NFTs used as loan collaterals

14 October 2021

DeFi platforms lending cryptos and accepting NFTs as loan collaterals are one of the latest trends in the Blockchain niche.

Non-Fungible Tokens guarantee artists and collectors the ability to trade a wide variety of assets in nearly real-time, but there’s way more in their future, and it’s only a matter of time before they become one of the most exchanged assets on the blockchains.

Using them as a loan collateral is the beginning. Let’s see more in detail how it works.

The main loan platforms on the market

One of the main lenders accepting NFTs is DeBank, a brand of ETNA Network, already famous among gamers for its experimental program of integrating games on a blockchain.

If this works, and NFTs become part of this ecosystem, players will be available to exchange in-game assets and literally own them, which is revolutionary.

What ETNA is doing is creating an ecosystem where all their apps are interconnected and linked one another by the ETNA tokens. DeBank loans are part of this.

At the moment, DeBank runs on Binance, but it’s quickly expanding and they’ll soon support other blockchains. According to CoinTelegraph, Polygon is the next one in line.

At the moment, the platform supports ETNA, BNB, ETH, BTC, BUSD, USDT, DAI and more will be integrated soon. Interest rates change according to the type of asset offered as a collateral. As the project develops, more NFTs will be accepted.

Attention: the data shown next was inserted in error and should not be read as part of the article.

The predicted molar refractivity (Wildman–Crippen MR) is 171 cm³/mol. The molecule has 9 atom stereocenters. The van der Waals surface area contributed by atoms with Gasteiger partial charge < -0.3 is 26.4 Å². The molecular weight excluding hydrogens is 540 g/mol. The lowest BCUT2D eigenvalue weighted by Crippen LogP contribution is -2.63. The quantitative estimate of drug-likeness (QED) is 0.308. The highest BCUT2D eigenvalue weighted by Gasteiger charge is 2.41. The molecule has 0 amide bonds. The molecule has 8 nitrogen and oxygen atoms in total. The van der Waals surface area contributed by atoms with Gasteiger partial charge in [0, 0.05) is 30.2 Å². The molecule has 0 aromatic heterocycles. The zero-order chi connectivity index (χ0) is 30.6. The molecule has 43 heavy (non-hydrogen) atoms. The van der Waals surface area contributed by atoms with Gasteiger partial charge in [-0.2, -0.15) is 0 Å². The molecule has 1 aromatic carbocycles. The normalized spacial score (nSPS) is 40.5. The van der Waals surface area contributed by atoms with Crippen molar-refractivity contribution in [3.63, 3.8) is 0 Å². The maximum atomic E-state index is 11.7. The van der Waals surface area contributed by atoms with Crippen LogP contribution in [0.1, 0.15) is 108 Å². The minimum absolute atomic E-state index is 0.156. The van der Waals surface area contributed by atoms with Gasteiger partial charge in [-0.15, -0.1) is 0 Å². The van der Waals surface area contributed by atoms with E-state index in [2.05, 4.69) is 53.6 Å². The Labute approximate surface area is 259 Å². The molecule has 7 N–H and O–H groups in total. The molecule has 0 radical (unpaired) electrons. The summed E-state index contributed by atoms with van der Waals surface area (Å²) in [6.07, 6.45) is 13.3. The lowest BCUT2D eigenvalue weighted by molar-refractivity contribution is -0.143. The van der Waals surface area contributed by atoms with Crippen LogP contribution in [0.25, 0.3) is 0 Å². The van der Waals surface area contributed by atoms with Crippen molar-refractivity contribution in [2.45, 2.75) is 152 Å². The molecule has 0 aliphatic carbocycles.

Icing on the cake: ETNA is working on getting a license to issue debit cards.

Another interesting platform is NFTfi, which works with ETH and any ERC-721 token can be used as a collateral.

The system is pretty easy: when you subscribe to the platform, you can put your NFT up for collateralisation and other users can offer you a loan.

You’ll receive loan proposals for you to accept or decline and if you do accept one, a smart contract is activated: you get the funds in ETH and your NFT is locked.

After you repay the loan, the smart contract will unlock your NFT and you’ll get it back. If you don’t repay the loan on time, the lender gets the NFT.

Lenders, on the other hand, either get an NFT or their ETH back plus a little more as a return.

Is it always convenient?

Well, it depends. There’s been a recent case of an NFT offered as a collateral for a 3.5 ETH loan on NFTfi that changed hands after the borrower didn’t repay the loan.

Basically, what happened is that an Elevated Deconstructions NFT worth about 3.25 ETH, but part of a collection worth 11 ETH, at that time was offered as a collateral for a 3.5 ETH loan.

When the loan expired (the due date was set to 3 months after the loan), the NFT changed hands, but something happened in the meantime: the value of the NFT raised exponentially. At the moment, the value of each NFT from that collection is more than 95 ETH and it’s still raising!

Apparently, the lender made the best deal of their life. In fact, it may not be so.

According to The Block, no Elevated Deconstruction NFT was sold in the last three weeks, and there’s some chance that the borrower decided to get some liquidity in place of their NFT because they couldn’t sell it. This theory is supported by the fact that it’s not the first time this NFT is transferred as a consequence of an unpaid loan: the borrower got it the same way and then put it up for collateralisation.

This might be a loophole worth investigating and probably regulations will be needed to prevent similar occurrences from happening in the future.

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